Exploring The Major Interfaces in Rx

This topic describes the major Reactive Extensions (Rx) interfaces used to represent observable sequences and subscribe to them.

The IObservable<T>/IObserver<T> interfaces are available in the .NET Framework 4.0 base class library, and they come in a package that can be installed in .NET 3.5, Silverlight 3 and 4, as well as Javascript.


Rx exposes asynchronous and event-based data sources as push-based, observable sequences abstracted by the new IObservable<T> interface in .NET Framework 4.0. This IObservable<T> interface is a dual of the familiar IEnumerable<T> interface used for pull-based, enumerable collections. It represents a data source that can be observed, meaning that it can send data to anyone who is interested. It maintains a list of dependent IObserver<T> implementations representing such interested listeners, and notifies them automatically of any state changes.

An implementation of the IObservable<T> interface can be viewed as a collection of elements of type T. Therefore, an IObservable<int> can be viewed as a collection of integers, in which integers will be pushed to the subscribed observers.

As described in What is Rx, the other half of the push model is represented by the IObserver<T> interface, which represents an observer who registers an interest through a subscription. Items are subsequently handed to the observer from the observable sequence to which it subscribes.

In order to receive notifications from an observable collection, you use the Subscribe method of IObservable to hand it an IObserver<T> object. In return for this observer, the Subscribe method returns an IDisposable object that acts as a handle for the subscription. This allows you to clean up the subscription after you are done.  Calling Dispose on this object detaches the observer from the source so that notifications are no longer delivered. As you can infer, in Rx you do not need to explicitly unsubscribe from an event as in the .NET event model.

Observers support three publication events, reflected by the interface’s methods. OnNext can be called zero or more times, when the observable data source has data available. For example, an observable data source used for mouse move events can send out a Point object every time the mouse has moved. The other two methods are used to indicate completion or errors.

The following lists the IObservable<T>/IObserver<T> interfaces.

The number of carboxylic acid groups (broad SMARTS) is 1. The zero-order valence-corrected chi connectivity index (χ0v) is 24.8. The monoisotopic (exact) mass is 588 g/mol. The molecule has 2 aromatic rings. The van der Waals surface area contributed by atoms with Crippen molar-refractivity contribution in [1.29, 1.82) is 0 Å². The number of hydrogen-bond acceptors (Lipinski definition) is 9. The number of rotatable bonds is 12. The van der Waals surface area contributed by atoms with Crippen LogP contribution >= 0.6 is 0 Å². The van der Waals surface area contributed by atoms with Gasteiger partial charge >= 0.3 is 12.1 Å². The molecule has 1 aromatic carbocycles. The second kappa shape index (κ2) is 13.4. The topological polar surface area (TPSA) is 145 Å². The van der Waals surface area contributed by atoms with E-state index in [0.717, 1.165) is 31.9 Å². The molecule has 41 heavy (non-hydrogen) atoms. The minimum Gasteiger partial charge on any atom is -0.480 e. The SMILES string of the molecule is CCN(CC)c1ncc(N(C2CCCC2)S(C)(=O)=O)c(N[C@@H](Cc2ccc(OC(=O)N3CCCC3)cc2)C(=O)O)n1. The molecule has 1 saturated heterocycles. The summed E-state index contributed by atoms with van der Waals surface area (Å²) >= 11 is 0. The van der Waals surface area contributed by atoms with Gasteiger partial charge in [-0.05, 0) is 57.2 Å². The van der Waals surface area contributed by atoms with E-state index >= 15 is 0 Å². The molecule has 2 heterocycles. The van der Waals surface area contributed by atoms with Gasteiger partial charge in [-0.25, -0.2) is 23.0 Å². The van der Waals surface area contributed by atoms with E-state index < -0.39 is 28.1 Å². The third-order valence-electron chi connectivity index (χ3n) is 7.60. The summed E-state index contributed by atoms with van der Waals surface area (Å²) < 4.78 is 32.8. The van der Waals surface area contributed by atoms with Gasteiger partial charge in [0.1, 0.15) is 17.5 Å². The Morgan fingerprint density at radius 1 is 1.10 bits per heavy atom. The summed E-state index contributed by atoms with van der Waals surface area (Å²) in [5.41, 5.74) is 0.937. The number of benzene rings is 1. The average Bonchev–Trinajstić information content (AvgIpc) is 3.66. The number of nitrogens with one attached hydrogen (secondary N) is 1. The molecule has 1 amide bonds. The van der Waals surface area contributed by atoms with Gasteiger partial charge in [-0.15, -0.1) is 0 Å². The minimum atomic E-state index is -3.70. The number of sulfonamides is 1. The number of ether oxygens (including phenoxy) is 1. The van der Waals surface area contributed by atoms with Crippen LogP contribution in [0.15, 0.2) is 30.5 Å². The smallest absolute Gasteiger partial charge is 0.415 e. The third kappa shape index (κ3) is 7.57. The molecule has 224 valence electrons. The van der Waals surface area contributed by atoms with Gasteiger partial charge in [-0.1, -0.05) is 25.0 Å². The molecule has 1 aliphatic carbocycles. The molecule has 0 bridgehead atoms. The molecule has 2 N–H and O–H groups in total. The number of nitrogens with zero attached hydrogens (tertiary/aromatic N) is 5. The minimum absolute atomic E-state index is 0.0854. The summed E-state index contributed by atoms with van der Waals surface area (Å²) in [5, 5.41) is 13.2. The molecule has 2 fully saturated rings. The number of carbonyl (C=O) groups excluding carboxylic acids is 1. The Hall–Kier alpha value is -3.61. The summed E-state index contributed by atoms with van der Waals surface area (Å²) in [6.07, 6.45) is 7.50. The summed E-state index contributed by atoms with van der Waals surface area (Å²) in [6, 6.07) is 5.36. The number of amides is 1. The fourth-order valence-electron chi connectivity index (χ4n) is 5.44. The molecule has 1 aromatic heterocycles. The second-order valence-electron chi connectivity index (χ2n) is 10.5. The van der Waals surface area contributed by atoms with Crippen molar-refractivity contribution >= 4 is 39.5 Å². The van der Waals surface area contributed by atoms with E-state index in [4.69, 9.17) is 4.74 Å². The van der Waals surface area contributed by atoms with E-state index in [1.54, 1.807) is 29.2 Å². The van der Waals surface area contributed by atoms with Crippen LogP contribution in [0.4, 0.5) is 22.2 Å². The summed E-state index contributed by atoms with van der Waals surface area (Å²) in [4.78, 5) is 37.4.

public interface IObservable<out T> 
   IDisposable Subscribe(IObserver<T> observer); 
public interface IObserver<in T> 
   void OnCompleted();            // Notifies the observer that the source has finished sending messages.
   void OnError(Exception error); // Notifies the observer about any exception or error.
   void OnNext(T value);          // Pushes the next data value from the source to the observer.

Rx also provides Subscribe extension methods so that you can avoid implementing the IObserver<T> interface yourself. For each publication event (OnNext, OnError, OnCompleted) of an observable sequence, you can specify a delegate that will be invoked, as shown in the following example. If you do not specify an action for an event, the default behavior will occur.

IObservable<int> source = Observable.Range(1, 5); //creates an observable sequence of 5 integers, starting from 1
IDisposable subscription = source.Subscribe(
                            x => Console.WriteLine("OnNext: {0}", x), //prints out the value being pushed
                            ex => Console.WriteLine("OnError: {0}", ex.Message),
                            () => Console.WriteLine("OnCompleted"));

You can treat the observable sequence (such as a sequence of mouse-over events) as if it were a normal collection. Thus you can write LINQ queries over the collection to do things like filtering, grouping, composing, etc. To make observable sequences more useful, the Rx assemblies provide many factory LINQ operators so that you do not need to implement any of these on your own. This will be covered in the Querying Observable Sequences using LINQ Operators topic.


You do not need to implement the IObservable<T>/IObserver<T> interfaces yourself. Rx provides internal implementations of these interfaces for you and exposes them through various extension methods provided by the Observable and Observer types. See the Creating and Querying Observable Sequences topic for more information.

See Also


Querying Observable Sequences using LINQ Operators

Other Resources

Creating and Querying Observable Sequences